Romanov’s Realm

Round & About


We find out more about royal biographer and Romanov expert Coryne Hall’s new book which marks the centenary of the murder of Tsar Nicholas II of Russia and his family.

In March 1917 there were 53 members of the Romanov family living in Russia. Less than three years later 17 of them had been murdered by the Bolsheviks, one had died from natural causes and the other 35 had fled for their lives, some with little more than the clothes they stood up in and a few trinkets.

To Free the Romanovs, Royal Kinship and Betrayal 1917-1919 deals with the efforts of the Tsar’s cousin King George V, the Kaiser and other European relations to rescue Nicholas, his mother, siblings, aunts, uncles and cousins after the revolution. Many of these relatives were the grandchildren of Queen Victoria and had played together at Osborne and Balmoral.

After Nicholas abdicated in March 1917 he and his family were held prisoner by the new Russian Provisional Government, and later by the militant Bolshevik regime. George V had refused to give the family asylum in Britain.

In the spring of 1918 they were moved to Ekaterinburg in the Urals and imprisoned in the Ipatiev House, ominously renamed ‘The House of Special Purpose’. On the night of 16/17 July they were taken down to the basement and shot.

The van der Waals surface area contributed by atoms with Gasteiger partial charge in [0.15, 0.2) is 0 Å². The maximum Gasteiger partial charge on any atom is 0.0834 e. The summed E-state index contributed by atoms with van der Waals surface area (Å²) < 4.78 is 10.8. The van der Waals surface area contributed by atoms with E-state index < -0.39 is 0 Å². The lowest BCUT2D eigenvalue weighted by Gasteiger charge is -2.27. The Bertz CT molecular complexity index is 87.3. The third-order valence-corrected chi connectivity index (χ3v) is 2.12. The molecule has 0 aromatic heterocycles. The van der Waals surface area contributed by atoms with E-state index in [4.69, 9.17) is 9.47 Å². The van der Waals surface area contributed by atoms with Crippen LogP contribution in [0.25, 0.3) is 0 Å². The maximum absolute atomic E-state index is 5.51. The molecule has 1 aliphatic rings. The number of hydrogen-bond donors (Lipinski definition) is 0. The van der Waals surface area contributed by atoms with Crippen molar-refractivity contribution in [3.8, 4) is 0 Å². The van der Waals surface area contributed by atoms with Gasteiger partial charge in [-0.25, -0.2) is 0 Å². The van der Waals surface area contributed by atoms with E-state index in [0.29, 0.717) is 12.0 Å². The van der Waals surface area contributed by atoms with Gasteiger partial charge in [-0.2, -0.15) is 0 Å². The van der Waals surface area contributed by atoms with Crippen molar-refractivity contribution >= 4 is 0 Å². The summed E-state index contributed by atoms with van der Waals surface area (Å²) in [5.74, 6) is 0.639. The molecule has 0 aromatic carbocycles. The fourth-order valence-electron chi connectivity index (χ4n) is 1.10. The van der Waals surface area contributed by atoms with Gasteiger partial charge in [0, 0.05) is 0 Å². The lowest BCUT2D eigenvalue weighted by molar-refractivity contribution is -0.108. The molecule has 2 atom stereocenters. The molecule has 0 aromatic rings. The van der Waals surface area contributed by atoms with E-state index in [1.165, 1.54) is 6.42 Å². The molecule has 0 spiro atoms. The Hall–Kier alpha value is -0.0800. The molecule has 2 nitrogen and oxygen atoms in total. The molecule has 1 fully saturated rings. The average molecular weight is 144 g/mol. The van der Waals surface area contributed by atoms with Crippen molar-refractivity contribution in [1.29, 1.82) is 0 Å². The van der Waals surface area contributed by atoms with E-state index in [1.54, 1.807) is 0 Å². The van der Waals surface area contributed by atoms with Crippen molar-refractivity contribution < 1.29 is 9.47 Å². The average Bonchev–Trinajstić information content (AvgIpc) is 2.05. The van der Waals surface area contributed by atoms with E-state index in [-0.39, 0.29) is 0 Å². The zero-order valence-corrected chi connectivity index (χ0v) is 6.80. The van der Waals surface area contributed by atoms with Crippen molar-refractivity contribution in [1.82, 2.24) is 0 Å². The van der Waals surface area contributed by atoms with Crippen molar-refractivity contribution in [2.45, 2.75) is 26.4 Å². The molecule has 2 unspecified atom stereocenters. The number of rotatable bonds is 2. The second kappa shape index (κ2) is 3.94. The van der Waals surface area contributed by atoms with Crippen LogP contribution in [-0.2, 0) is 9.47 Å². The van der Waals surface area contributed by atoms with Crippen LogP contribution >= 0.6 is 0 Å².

At the insistence of his mother Queen Alexandra, George V sent a warship to the Crimea to evacuate her sister the Dowager Empress Marie Feodorovna (Nicholas’s mother) and her family, as the Bolsheviks closed in. Other Romanov relatives were rescued with assistance from relations in Denmark, Sweden, Norway and Romania.

“George V’s failure to save the Tsar has always been controversial,” says Coryne, whose great-grandmother was born in Imperial St Petersburg. The book includes explosive unpublished diary entries by the Tsar’s cousin Grand Duke Dmitri Pavlovich, which show the Romanov family’s feelings about King George’s lack of action.

Coryne, who lives in Whitehill, is the author of many books, including biographies of the Tsar’s mother (Little Mother of Russia, Shepheard-Walwyn), his sister Xenia (Once a Grand Duchess, with John Van der Kiste, Sutton Publishing) and the memoirs of Xenia’s granddaughter Princess Olga Romanoff on which she collaborated with the Princess. Coryne is a regular contributor to Majesty magazine, has appeared on radio and television and lectured at conferences in England (including the Victoria & Albert Museum), America, Denmark, The Netherlands and Russia. She was also the last person to have a private audience with Queen Elizabeth The Queen Mother.

To Free the Romanovs, Royal Kinship and Betrayal 1917-1919 is out now, published by Amberley Publishing. Find out more and contact Coryne at